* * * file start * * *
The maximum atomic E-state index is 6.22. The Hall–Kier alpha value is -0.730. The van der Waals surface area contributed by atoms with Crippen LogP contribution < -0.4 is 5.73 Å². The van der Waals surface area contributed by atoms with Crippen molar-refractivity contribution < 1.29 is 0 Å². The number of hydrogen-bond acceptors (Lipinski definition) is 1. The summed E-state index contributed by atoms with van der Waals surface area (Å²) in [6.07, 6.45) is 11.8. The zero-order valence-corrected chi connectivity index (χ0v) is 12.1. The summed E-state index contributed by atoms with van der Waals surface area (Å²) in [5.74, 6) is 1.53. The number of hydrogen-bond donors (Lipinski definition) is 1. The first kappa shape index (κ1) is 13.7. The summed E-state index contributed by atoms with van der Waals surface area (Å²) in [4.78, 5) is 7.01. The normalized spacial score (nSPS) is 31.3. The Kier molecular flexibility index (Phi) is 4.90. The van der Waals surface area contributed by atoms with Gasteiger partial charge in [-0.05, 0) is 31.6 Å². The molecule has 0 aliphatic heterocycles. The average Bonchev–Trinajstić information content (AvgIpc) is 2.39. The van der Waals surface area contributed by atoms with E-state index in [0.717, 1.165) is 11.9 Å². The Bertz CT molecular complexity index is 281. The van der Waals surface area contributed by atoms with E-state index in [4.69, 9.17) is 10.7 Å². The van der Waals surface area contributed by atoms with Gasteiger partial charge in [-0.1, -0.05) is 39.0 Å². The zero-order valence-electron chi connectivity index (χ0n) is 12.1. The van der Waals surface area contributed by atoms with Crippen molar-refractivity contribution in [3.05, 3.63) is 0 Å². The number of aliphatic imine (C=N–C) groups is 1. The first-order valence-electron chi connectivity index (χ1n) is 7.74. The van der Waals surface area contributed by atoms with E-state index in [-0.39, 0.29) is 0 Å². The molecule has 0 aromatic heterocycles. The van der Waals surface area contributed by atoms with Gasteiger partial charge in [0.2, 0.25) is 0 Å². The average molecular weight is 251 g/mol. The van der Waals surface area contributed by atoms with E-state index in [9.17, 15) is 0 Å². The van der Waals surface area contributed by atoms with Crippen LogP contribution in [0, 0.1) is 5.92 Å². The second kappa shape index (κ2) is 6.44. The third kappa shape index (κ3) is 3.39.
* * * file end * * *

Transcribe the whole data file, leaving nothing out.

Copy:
The maximum atomic E-state index is 6.22. The Hall–Kier alpha value is -0.730. The van der Waals surface area contributed by atoms with Crippen LogP contribution < -0.4 is 5.73 Å². The van der Waals surface area contributed by atoms with Crippen molar-refractivity contribution < 1.29 is 0 Å². The number of hydrogen-bond acceptors (Lipinski definition) is 1. The summed E-state index contributed by atoms with van der Waals surface area (Å²) in [6.07, 6.45) is 11.8. The zero-order valence-corrected chi connectivity index (χ0v) is 12.1. The summed E-state index contributed by atoms with van der Waals surface area (Å²) in [5.74, 6) is 1.53. The number of hydrogen-bond donors (Lipinski definition) is 1. The first kappa shape index (κ1) is 13.7. The summed E-state index contributed by atoms with van der Waals surface area (Å²) in [4.78, 5) is 7.01. The normalized spacial score (nSPS) is 31.3. The Kier molecular flexibility index (Phi) is 4.90. The van der Waals surface area contributed by atoms with Gasteiger partial charge in [-0.05, 0) is 31.6 Å². The molecule has 0 aliphatic heterocycles. The average Bonchev–Trinajstić information content (AvgIpc) is 2.39. The van der Waals surface area contributed by atoms with E-state index in [0.717, 1.165) is 11.9 Å². The Bertz CT molecular complexity index is 281. The van der Waals surface area contributed by atoms with E-state index in [4.69, 9.17) is 10.7 Å². The van der Waals surface area contributed by atoms with Gasteiger partial charge in [-0.1, -0.05) is 39.0 Å². The zero-order valence-electron chi connectivity index (χ0n) is 12.1. The van der Waals surface area contributed by atoms with Crippen molar-refractivity contribution in [3.05, 3.63) is 0 Å². The number of aliphatic imine (C=N–C) groups is 1. The first-order valence-electron chi connectivity index (χ1n) is 7.74. The van der Waals surface area contributed by atoms with E-state index in [-0.39, 0.29) is 0 Å². The molecule has 0 aromatic heterocycles. The van der Waals surface area contributed by atoms with Gasteiger partial charge in [0.2, 0.25) is 0 Å². The average molecular weight is 251 g/mol. The van der Waals surface area contributed by atoms with E-state index in [9.17, 15) is 0 Å². The van der Waals surface area contributed by atoms with Crippen LogP contribution in [0, 0.1) is 5.92 Å². The second kappa shape index (κ2) is 6.44. The third kappa shape index (κ3) is 3.39.